Dr. Shreya Andric is a dermatologist based in Sydney. She is passionate about skin health and her mission is to educate the public on how to care for their skin, and also clear up the vast amount of misinformation out there on this topic.
While Dr. Andric has independently chosen the products that appear in this article, she does not receive revenue from the links. Some of the links may return revenue to Yahoo Lifestyle Australia.
Approximately 50 percent of women and 40 percent of men report having sensitive skin at some point in their lives. But what does 'sensitive skin' mean and what can you do about it?
While sensitive skin is not a clinical diagnosis, it generally means skin that is easily irritated by environmental factors like sun, wind, cold, or topical products like lotions or fragrances.
People with sensitive skin often report symptoms such as stinging, itching, and burning. This can be with or without visible skin changes including redness, dryness, scaling, peeling, bumps and hives. Most people describe sensitive skin only on the face — products that can be used elsewhere on the body without any problems can cause irritation and rashes on the face.
Eyelid skin is thin and so this area can be especially sensitive. The armpits, groin and genitals may also be more sensitive than other areas because of this same reason.
What causes sensitive skin?
Most often sensitive skin occurs because the skin barrier is weakened. We all have a protective fatty outer layer on our skin that works at keeping water in and keeping potentially harmful things out, such as UV rays, wind, heat, and harsh chemicals.
If that barrier is damaged, it makes it easier for irritants to pass through and cause inflammation. Skin allergies can occur if your immune system is repeatedly exposed to a certain irritant (this could be a skincare ingredient like fragrance or dye, or it could be a substance like rubber, formaldehyde or nickel) and becomes increasingly sensitive to it.
This generally takes multiple exposures over several years to develop, but once you have it, it’s hard to shake and avoidance is key.
As we age, the skin barrier becomes less effective as it replaces itself less frequently. This can explain why products you previously used with no problem start to cause trouble. It also explains why most people experience more dryness as they get older, as the skin can't hold onto moisture as well.
Anyone's skin can react to certain irritants, but if you frequently have sensitive skin, it could be secondary to an underlying skin condition. There are a number of medical conditions that can cause sensitive skin including:
Irritant and allergic contact dermatitis
Urticaria (also known as hives)
Eczema/dermatitis of any type
How to care for sensitive skin?
The first place to start is by stripping back your skincare routine and then very slowly re-introducing products as your skin tolerates it.
An ideal routine would be to use a gentle, fragrance-free cleanser (such as Cetaphil Gentle Cleanser), along with a sunscreen in the mornings and then cleansing and moisturising with something like QV cream at night.
If your skin starts to settle with this, then you can assume that something that has been going on the skin is irritating it.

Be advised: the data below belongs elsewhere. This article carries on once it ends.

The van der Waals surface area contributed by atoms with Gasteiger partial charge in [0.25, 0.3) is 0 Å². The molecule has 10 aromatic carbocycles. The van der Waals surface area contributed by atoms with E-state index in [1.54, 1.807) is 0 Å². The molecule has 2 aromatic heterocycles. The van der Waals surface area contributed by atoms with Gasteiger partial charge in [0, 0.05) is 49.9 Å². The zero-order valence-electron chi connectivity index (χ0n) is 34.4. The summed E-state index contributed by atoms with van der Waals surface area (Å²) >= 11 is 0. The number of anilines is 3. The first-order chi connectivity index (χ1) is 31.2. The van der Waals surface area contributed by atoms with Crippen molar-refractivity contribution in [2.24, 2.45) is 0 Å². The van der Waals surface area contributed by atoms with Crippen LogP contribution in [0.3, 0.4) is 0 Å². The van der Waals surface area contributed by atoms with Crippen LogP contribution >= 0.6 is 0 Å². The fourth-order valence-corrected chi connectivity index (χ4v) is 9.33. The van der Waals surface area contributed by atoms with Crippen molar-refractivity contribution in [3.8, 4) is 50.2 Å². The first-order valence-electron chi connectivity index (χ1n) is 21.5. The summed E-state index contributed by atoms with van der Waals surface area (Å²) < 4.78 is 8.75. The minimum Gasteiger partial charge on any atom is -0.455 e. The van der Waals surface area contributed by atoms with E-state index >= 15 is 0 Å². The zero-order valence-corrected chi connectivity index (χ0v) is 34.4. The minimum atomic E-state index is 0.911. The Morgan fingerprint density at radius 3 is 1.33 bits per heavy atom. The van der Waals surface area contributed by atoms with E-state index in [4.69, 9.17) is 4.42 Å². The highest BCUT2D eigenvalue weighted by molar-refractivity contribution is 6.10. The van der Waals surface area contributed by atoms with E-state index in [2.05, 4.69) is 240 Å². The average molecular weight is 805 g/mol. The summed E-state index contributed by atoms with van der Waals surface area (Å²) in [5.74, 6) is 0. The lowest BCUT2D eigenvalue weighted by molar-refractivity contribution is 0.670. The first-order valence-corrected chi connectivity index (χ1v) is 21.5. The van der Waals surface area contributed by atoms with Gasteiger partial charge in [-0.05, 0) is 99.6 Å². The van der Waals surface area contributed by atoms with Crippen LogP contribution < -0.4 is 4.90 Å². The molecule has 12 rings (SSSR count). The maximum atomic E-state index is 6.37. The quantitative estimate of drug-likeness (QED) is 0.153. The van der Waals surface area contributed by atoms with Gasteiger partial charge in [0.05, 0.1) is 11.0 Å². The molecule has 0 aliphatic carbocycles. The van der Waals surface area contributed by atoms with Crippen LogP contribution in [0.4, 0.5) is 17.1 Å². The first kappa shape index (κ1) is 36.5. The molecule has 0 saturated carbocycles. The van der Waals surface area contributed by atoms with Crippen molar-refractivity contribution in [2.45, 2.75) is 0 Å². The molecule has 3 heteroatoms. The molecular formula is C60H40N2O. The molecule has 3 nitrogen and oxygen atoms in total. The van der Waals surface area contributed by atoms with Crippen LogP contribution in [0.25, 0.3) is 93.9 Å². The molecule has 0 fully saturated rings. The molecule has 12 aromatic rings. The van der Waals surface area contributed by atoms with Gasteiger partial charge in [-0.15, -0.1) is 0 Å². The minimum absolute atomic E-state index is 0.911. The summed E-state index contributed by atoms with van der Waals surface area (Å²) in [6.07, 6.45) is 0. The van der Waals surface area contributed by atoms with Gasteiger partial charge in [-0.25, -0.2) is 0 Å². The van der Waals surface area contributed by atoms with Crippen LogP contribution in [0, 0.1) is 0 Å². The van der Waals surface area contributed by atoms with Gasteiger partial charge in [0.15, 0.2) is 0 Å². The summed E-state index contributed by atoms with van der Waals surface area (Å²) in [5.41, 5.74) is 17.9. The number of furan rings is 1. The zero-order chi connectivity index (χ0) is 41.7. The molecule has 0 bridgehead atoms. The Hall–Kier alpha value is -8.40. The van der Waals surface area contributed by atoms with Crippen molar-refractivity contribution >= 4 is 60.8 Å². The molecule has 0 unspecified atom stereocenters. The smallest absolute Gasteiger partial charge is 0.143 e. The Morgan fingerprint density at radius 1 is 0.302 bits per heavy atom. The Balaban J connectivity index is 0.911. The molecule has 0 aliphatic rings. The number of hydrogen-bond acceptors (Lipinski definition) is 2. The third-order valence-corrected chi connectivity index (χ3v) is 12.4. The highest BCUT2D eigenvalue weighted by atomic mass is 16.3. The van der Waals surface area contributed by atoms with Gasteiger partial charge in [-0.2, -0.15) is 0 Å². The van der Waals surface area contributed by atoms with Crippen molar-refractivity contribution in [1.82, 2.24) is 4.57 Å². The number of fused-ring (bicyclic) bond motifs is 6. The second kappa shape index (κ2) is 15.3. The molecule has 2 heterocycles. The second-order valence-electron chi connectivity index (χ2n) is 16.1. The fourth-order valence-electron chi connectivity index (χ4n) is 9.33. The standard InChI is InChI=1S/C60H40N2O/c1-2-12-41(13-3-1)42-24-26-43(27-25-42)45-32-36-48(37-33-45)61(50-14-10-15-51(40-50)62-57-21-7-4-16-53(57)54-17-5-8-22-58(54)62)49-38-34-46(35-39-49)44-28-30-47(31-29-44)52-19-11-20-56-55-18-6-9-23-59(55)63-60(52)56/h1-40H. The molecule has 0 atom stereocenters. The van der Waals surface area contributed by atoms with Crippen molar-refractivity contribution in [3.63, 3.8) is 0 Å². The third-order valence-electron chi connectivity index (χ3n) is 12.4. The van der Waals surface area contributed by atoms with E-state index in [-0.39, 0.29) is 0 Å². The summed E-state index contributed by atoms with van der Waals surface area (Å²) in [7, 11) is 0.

You can then start to patch test products one at a time. This is done by applying a pea-sized amount to the upper inner arm every day for seven days. If there is no reaction, you can try it on your face for a week and if still no reaction, then you can move on to test the next product.
Fragrances are a common cause of allergic contact dermatitis and so it is important to read labels carefully to ensure there are no fragrance agents in the products you are using if you suffer from sensitive skin. Products labelled as 'unscented' may still contain fragrances or chemicals that mask the scent of other ingredients to create a neutral-smelling product.
Ingredients to look out for
It is important to stay away from abrasive scrubs and mechanical exfoliants, which can cause microscopic tears in the skin. Optimising the skin barrier is key. The ingredients you want to keep an eye out for are those that retain moisture (eg. emollients and humectants like glycerin and hyaluronic acid) and replenish the skin barrier (ceramides and fatty acids like linoleic and alpha-linoleic acids).
People with sensitive skin should also be cautious with products containing strong active ingredients like hydroxy-acids (glycolic and salicylic acid), vitamin C, and topical retinols/retinoids.
If you choose to use these products, start slowly — 2-3 times per week — and apply a moisturiser underneath (or mixed in) to create a buffer. This can impact the efficacy of the product but as time goes on and the skin becomes more tolerant, you can increase the frequency and apply the product directly to the skin prior to moisturiser.
Sometimes just simplifying your skincare routine might not be enough and this is where I would recommend seeing your GP or dermatologist for further investigation and treatment. Indicators you may have a diagnosable skin condition include persistent symptoms — extreme redness and irritation, painful burning or stinging, flushing, itching, blistering, scaliness, pus-filled bumps — that flare up without any good reason.
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